WELL&OFTEN RECOMMENDS: RUNNING ALONE
Running Alone by Halimah Marcus
You know a story is good when you care so much about the character’s outcome that you find yourself short of breath. This is even more impressive when this shortness of breath is brought on by the act of running. “Running Alone” by Halimah Marcus is issue #176, and the Apple Newsstand debut of One Story, a magazine that publishes a single short story each issue.
The story centers around a gifted middle-distance runner, his father and coach, and his mother. Marcus moves from one character’s point of view to the next, all the while building the reader’s anticipation for what is to come. She unpacks each character in a way that makes their actions seem completely aligned with what has been revealed, an incredible feat, considering the shortness of the story:
“As she sits in the waiting room, flipping through a home improvement magazine, she knows the news will not be good, just as she knows she will not devote a Saturday to making a chandelier out of plastic clothes hangers, though she has torn out the page that explains how to do it.”
There are so many ways this detail could have been revealed but, somehow, the passage seems intransmutable. This too is the sign of a good story.
At its essence, “Running Alone” is a story about coping. It’s about the way our obsessions become our sanctuaries and how that affects the people we love. Get Halimah Marcus’s “Running Alone” by searching One Story in the App Store or going here.
WELL&OFTEN RECOMMENDS: BLACK GIRL MANSION
Black Girl Mansion by Angel Nafis
Red Beard Press and New School Poetics
Add Angel Nafis to the black woman writer lexicon- she belongs nestled in the bookshelf next to luminaries such as Ntozake Shange, June Jordan, Nikki Giovanni and Sonia Sanchez. Given that she is often writing (frighteningly authentically) in the voice of Celi from Alice Walker’s classic novel, The Color Purple, I reckon she may already be aware of her ability to both contribute to and transcend this label, simultaneously forwarding the dialogue and beginning new ones. While Angel’s voice clearly speaks to young women of color, it is her ability to also connect with readers across demographics, identities and landscapes that makes her so undeniably necessary.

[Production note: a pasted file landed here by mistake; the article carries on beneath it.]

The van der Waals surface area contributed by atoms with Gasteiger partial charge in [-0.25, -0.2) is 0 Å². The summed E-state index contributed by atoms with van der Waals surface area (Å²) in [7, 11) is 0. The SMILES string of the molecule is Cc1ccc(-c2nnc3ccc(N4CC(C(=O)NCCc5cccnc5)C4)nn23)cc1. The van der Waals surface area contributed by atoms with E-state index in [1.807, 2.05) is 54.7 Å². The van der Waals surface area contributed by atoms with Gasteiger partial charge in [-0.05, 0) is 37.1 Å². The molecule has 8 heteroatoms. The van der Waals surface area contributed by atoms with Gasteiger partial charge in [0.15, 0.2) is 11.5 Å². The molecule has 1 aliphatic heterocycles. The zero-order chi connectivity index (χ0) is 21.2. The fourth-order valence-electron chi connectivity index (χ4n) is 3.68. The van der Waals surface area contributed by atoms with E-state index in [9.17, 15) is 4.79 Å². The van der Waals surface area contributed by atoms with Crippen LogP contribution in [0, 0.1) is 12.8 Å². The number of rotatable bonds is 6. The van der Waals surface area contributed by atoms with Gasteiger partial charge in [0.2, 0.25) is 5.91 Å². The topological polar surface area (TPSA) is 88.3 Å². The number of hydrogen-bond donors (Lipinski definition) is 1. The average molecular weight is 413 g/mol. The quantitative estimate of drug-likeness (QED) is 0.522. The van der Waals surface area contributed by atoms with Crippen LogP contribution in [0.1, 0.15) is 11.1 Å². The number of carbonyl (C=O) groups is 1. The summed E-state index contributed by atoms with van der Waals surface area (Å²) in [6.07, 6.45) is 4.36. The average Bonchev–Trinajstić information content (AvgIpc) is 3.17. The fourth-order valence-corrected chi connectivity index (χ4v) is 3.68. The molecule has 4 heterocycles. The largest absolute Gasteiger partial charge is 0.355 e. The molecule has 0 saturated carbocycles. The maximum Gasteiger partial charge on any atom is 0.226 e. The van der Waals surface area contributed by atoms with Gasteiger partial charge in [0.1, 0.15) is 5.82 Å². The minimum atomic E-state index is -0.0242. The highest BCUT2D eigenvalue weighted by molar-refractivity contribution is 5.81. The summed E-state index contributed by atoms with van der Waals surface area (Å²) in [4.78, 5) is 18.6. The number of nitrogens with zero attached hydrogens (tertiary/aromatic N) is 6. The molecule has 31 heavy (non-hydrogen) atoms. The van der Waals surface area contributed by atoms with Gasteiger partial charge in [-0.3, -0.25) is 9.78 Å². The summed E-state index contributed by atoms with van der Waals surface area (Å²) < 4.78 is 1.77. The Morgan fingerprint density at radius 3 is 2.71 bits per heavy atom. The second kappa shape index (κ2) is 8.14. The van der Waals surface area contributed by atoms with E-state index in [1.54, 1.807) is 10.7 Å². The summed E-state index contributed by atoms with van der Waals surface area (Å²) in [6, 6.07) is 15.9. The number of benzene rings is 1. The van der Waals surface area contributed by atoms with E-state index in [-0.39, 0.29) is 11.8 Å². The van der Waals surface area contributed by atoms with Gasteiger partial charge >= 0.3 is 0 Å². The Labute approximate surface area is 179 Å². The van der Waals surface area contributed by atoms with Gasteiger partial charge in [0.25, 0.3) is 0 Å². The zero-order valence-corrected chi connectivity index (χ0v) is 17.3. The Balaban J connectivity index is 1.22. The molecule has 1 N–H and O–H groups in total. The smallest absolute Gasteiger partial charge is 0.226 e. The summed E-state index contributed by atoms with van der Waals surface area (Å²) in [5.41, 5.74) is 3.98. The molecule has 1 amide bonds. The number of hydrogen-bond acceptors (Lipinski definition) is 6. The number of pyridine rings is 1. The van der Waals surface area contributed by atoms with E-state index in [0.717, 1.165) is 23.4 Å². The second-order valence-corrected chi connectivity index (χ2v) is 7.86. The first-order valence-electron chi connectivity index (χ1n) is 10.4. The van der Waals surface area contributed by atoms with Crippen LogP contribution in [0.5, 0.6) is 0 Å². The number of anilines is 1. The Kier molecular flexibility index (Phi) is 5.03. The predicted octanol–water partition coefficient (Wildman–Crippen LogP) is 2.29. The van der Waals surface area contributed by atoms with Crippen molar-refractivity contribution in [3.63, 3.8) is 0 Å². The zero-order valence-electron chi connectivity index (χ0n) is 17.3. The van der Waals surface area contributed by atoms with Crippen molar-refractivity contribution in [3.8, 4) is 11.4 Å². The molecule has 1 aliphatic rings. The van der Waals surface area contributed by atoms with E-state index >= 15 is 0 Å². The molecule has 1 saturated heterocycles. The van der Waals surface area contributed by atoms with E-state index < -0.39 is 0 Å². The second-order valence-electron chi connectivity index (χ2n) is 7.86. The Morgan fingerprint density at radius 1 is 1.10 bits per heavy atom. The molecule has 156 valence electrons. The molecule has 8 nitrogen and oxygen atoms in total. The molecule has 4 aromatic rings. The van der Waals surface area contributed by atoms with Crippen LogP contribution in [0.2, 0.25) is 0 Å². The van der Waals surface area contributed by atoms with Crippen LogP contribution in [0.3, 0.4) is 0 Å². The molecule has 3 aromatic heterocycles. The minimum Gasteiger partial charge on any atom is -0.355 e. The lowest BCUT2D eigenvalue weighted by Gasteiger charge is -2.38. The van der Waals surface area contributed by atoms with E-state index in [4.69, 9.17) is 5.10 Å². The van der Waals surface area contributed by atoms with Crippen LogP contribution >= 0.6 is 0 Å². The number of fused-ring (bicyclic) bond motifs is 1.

While Angel’s poems intersect a variety of personal and political themes relating to being a young black woman, it is her Dul-ism poems that grip the heart in the most potent way. Revealing the early loss of her mother- the poet’s, or the poet’s character- through poems spoken in her father’s voice, Angel gives us insight into small moments of paternal wisdom. As a reader, we love Dul and his daughters, the two sisters, their trials and triumphs. Marvin Gaye meets Rumi, his simple lessons resonate deep in our humanity.